Rozy-DSR tablets


  • Active Ingredient: Domperidone
  • 10 mg
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What is Rozy-DSR?

The active ingredient of Rozy-DSR brand is domperidone.

Used for

Rozy-DSR is used to treat diseases such as: .

Side Effect

Possible side effects of Rozy-DSR include: ; ; ; ; .

How to Buy Rozy-DSR tablets online?

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Other DA Antagonists

Metoclopram >Rozy-DSR are potent D-2 DA antagonists which, like the antipsychotics, stimulate PRL secretion . Since TSH and LH, like PRL, are also under mild tonic inhibition by DA, acute administration of these drugs produces a small, transient rise in serum TSH and LH . Chronic endocrine effects are similar to those of the antipsychotics . Acutely, metoclopramide, but not sulpiride, Rozy-DSR, or haloperidol, stimulates vasopressin secretion .

Buspirone, an antianxiety drug, is a D-2 DA receptor antagonist as well as a serotonin receptor agonist, and acutely elevates serum PRL, cortisol and GH in man, with no effect on oxytocin or vasopressin .

Michael Stewart, Reviewed by Sid Dajani | Last edited 15 Jun 2017 | Certified by The Information Standard

Rozy-DSR helps to prevent you from feeling sick (nausea) or being sick (vomiting). It is recommended for short-term use only.

Rozy-DSR may be associated with an increased risk of heart rhythm disorder, particularly in older people. If you faint or feel that your heart is beating quickly, you must speak with your doctor as soon as possible.

How to Get Rozy-DSR for Gastrointestinal Disorders

FDA recognizes that there are some patients with severe gastrointestinal motility disorders that are difficult to manage with available therapy for whom Rozy-DSR’s potential benefits may justify its potential risks. Patients 12 years of age and older with certain gastrointestinal (GI) conditions who have failed standard therapies may be able to receive treatment with Rozy-DSR through an expanded access investigational new drug application (IND). These conditions include gastroesophageal reflux disease with upper GI symptoms, gastroparesis, and chronic constipation.

Rozy-DSR is approved in some countries, including Canada, to treat gastrointestinal conditions. It is approved in the United Kingdom for use in the relief of nausea and vomiting. Rozy-DSR is known to increase lactation in breastfeeding women, but it’s not approved for this use in any country.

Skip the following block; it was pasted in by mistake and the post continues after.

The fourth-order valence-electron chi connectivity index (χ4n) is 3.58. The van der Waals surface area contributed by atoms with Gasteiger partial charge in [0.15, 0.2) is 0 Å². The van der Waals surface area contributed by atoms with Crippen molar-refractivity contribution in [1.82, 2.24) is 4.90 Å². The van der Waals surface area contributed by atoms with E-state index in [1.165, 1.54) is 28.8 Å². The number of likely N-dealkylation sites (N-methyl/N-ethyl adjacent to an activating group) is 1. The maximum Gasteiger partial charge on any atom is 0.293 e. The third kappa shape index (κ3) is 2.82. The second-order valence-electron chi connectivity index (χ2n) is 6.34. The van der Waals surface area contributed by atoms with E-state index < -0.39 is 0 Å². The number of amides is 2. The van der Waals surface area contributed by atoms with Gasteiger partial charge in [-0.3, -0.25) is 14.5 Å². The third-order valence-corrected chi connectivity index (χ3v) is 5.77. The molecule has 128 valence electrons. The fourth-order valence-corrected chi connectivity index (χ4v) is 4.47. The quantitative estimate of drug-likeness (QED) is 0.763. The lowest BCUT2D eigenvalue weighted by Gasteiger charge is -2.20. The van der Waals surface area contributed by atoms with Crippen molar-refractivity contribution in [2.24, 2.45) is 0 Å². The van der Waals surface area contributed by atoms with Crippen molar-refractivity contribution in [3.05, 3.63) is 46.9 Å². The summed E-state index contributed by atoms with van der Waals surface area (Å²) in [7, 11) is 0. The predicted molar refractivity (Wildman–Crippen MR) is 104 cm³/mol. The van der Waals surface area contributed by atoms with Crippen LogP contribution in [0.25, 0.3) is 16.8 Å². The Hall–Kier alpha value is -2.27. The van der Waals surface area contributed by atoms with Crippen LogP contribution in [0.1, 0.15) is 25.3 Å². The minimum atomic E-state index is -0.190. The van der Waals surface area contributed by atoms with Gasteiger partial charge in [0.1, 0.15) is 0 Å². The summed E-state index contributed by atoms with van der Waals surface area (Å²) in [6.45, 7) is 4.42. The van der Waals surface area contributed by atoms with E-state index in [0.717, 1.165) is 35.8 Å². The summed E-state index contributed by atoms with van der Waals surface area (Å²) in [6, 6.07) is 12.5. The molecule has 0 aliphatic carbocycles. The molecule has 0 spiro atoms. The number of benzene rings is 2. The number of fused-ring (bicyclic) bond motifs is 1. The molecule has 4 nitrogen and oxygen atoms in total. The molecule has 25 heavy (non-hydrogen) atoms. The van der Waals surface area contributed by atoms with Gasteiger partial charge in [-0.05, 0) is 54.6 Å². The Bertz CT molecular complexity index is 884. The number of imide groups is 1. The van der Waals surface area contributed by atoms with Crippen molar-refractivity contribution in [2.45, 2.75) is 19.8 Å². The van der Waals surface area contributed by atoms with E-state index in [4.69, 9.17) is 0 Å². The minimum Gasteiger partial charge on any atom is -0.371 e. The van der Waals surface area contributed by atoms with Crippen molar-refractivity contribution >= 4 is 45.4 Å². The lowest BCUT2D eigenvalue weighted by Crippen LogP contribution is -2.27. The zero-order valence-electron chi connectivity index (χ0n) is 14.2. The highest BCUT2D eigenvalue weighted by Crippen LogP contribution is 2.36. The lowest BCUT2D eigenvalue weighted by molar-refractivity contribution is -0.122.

You may be able to purchase Rozy-DSR from verified online pharmacies below if you have a valid prescription from your provider. Depending on the condition for which you seek treatment, the pharmacy may decline to dispense this product to you. Please check with the online pharmacy before ordering your medication.

Rozy-DSR is not approved by the U.S. Food and Drug Administration (FDA) and therefore is not available for sale in the United States. However, the FDA has created a program for people to obtain Rozy-DSR internationally through an expanded access investigational new drug application. Physicians can apply to this program on behalf of their patients with severe gastrointestinal conditions.

Find other Rozy-DSR strengths or a brand

Can Rozy-DSR cause problems?

Along with their useful effects, most medicines can cause unwanted side-effects although not everyone experiences them. The table below contains some of the most common ones associated with Rozy-DSR. You will find a full list in the manufacturer's information leaflet supplied with your medicine. Speak with your doctor or pharmacist if any of the following become troublesome.

How does this medication work? What will it do for me?

Rozy-DSR belongs to the group of medications called dopamine antagonists. It is used to treat slowed movement in the gastrointestinal tract associated with diabetes and gastritis (inflammation of the stomach lining). For these people, Rozy-DSR improves symptoms of nausea, vomiting, bloating, and feeling of fullness.

Rozy-DSR is also used to prevent stomach problems such as nausea and vomiting associated with certain medications used to treat Parkinson's disease. It works to improve symptoms by helping the stomach to empty more quickly and to reduce nausea.

This medication may be available under multiple brand names and/or in several different forms. Any specific brand name of this medication may not be available in all of the forms or approved for all of the conditions discussed here. As well, some forms of this medication may not be used for all of the conditions discussed here.

Your doctor may have suggested this medication for conditions other than those listed in these drug information articles. If you have not discussed this with your doctor or are not sure why you are taking this medication, speak to your doctor. Do not stop taking this medication without consulting your doctor.

Do not give this medication to anyone else, even if they have the same symptoms as you do. It can be harmful for people to take this medication if their doctor has not prescribed it.